I was lucky enough to be chosen as this year’s juror for the HCA’s “Art in Bloom” show, on view now through July 18th. The show was an absolute delight to curate. With over 180 submissions to choose from, there was so much beautiful work that it was incredibly hard to select the final 40 or so that went on the walls.
Each winning piece also has a floral arrangement created for it, creating a unique interaction between the organic artwork of Mother Nature (selected and shaped by the human hand) and the artwork that springs directly from the human mind, potentially including natural elements, or not.
Here are some photos of the well-attended event and the gallery walls!
In my letter to the artists I spoke a bit about my methodology in selecting work:
Whenever I jury a show, I look for a couple of specific things: originality, mastery of medium, message, and how a piece may fit into the arc of the show/theme.
Often when curating and hanging a show I look for how pieces interact with each other: for resonances, for a particularly interesting example of a “type” of work, or for something unique that brings an added dimension to the show.HCA Art in Bloom 2019 program booklet
I also had the opportunity to write about each of the pieces that I selected for an award. In fact, writing for the shows I jury is actually how I originally realized how much I enjoy writing about art!
As such, I thought that I would share the pieces that I selected as the winners of the show, as well as what I wrote about each, for your enjoyment. And, if you live in the Boston area, go and see them in person!
And now… onto the artwork!
Honorable Mentions (in no particular order)
Chelsea Bradway’s “Creativity is Contagious” is a fun photograph in a series that deserved to be recognized for its attempt to merge multiple media. This piece in particular stood out. The child stands before a colorful piece of artwork filled with abstractions of body parts. Some of the most recognizable are feet and hands: and on the girl, we see her fingers stretched out, echoing the stretched fingers in the canvas. As she is (one assumes) going to be inspired in her dance by this piece of artwork, she wears pointe shoes, hence we cannot see the toes so evident in the painting. The pale pink of her shoes and skin as well as the purple of her dress and her chestnut hair echo the tones found in the painting, where added warm tones such as yellow and orange make it stand out against the wall. The figures are in constant movement, and the child seems at rest in first position, ready to be inspired to move in a graceful echo of what she sees on the wall.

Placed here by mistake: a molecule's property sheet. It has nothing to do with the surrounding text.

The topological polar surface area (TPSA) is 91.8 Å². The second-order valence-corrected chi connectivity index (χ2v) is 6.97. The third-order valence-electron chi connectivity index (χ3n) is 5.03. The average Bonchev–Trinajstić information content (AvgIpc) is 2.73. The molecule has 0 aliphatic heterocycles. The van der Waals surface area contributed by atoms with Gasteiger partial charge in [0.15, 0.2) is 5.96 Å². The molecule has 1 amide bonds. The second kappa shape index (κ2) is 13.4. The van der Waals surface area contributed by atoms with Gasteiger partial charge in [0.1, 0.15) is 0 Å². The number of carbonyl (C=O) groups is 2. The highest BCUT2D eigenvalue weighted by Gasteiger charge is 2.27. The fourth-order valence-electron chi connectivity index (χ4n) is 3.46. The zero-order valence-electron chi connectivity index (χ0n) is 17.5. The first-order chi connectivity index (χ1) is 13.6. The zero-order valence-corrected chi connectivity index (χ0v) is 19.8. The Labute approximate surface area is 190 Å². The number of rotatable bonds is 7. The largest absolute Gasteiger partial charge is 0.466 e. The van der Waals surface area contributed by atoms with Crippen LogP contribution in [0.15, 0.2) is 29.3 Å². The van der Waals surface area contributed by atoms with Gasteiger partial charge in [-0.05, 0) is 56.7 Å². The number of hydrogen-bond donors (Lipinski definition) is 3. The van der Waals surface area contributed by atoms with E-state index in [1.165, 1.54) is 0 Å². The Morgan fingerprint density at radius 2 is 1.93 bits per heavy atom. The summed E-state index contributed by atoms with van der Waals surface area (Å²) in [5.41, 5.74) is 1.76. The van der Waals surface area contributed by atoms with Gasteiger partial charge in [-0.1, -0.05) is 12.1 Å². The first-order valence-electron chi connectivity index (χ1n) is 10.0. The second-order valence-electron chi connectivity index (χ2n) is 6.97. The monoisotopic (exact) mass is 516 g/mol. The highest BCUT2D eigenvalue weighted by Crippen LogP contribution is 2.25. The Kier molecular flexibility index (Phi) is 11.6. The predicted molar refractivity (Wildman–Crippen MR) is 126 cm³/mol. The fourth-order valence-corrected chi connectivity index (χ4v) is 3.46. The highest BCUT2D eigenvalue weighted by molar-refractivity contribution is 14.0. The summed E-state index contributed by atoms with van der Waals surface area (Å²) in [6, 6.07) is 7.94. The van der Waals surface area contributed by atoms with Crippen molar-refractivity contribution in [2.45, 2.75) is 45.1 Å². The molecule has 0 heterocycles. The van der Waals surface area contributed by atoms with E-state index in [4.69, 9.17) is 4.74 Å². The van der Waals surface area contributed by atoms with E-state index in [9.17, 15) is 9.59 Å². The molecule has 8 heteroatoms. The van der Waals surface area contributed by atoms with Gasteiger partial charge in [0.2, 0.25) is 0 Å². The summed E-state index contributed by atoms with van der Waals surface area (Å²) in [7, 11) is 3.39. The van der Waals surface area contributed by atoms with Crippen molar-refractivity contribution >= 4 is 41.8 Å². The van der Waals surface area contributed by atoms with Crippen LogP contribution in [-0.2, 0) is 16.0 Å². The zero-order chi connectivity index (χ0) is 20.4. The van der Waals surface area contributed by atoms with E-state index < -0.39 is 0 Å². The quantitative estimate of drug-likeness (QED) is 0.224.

A form of impressionism taken to the extreme, Anita Helen Cohen’s “Sacred Spot” is a unique take on a landscape. One can make out a gnarled tree, vegetation, perhaps a rock wall and a sunset. Yet from there the painting takes on an almost abstract quality. We have only the merest suggestions of many of these forms, our mind fills in the blanks for us. The middle of the piece is an empty area of pale green. Is it a field? A hill? To each viewer, the actual “Sacred Spot” may different and this painting both creates an image and leaves space for imagination.
Karen Laude’s mixed-media “Pupa” series are a sprightly group of (one assumes) immature creatures created from found objects. Straddling the lines between human and insect-like forms, they invite the viewer to gaze into their many eyes, and to give them anthropomorphic qualities. For instance – does “#643” have wings or arms? Are those tiny human legs wearing pants? Are those antennae on the head or hair? Questions such as these allow the viewer to engage with Laude’s clever works on many levels and lead to a rich experience with a piece of art. Well done!
A mixed media piece, “Animal Instincts” gives the viewer a fascinating experience as they try to parse out what they are seeing. As one gets in close to examine the piece one sees, amongst other images: a flower with teeth and wings, a bird with the wing of a butterfly, and a hermit crab positioned precipitously on a poppy. The flora and fauna together with the range of scarlet to burgundy hues work together in harmony: there is a lighthearted atmosphere in a piece that could, with its undertone of surrealism, end up feeling foreboding. Instead, the viewer is destabilized by a piece of artwork that seems both whimsical and ingenious. We have entered a wonderland filled with chimera-esque creatures and one can only marvel at their uniqueness.
Janet Montecalvo’s “An Apple a Day” is a luminous representation of a store window, possibly in a leisure location such as Atlantic City. This multi-layered image draws the viewer in: we have a strongly colored background as seen through multiple panes of glass. The image is also expertly divided up into approximately three equal panels (the panes of glass, with the doors on either side), with strong framing to the left and right. Textured reflections and shadows such as the smooth glass, the bright reflective metal, and the crinkled plastic on the candied apples all speak to the high level of detail this painting demanded. Overall, this compelling work manages to be both beautiful and technically skilled.
“Old Things New” by Rosie Finn is a playful take on a floral sculpture. She takes what one imagines is a cast-off high heel and gives it new life and vibrancy. Every part of the shoe-sculpture is meticulously covered with green leaves, giving a base over which Finn adds her blooms, and demonstrating the levels of detail and attention she has given to her work. Color and species selection, with brighter blossoms towards the front and back, also give a dynamic feel to the piece, as does the detail of moss, a tiny bloom and the tendril of a fern added to the bottom of the heel. This piece demands the viewers attention with both its beauty and execution.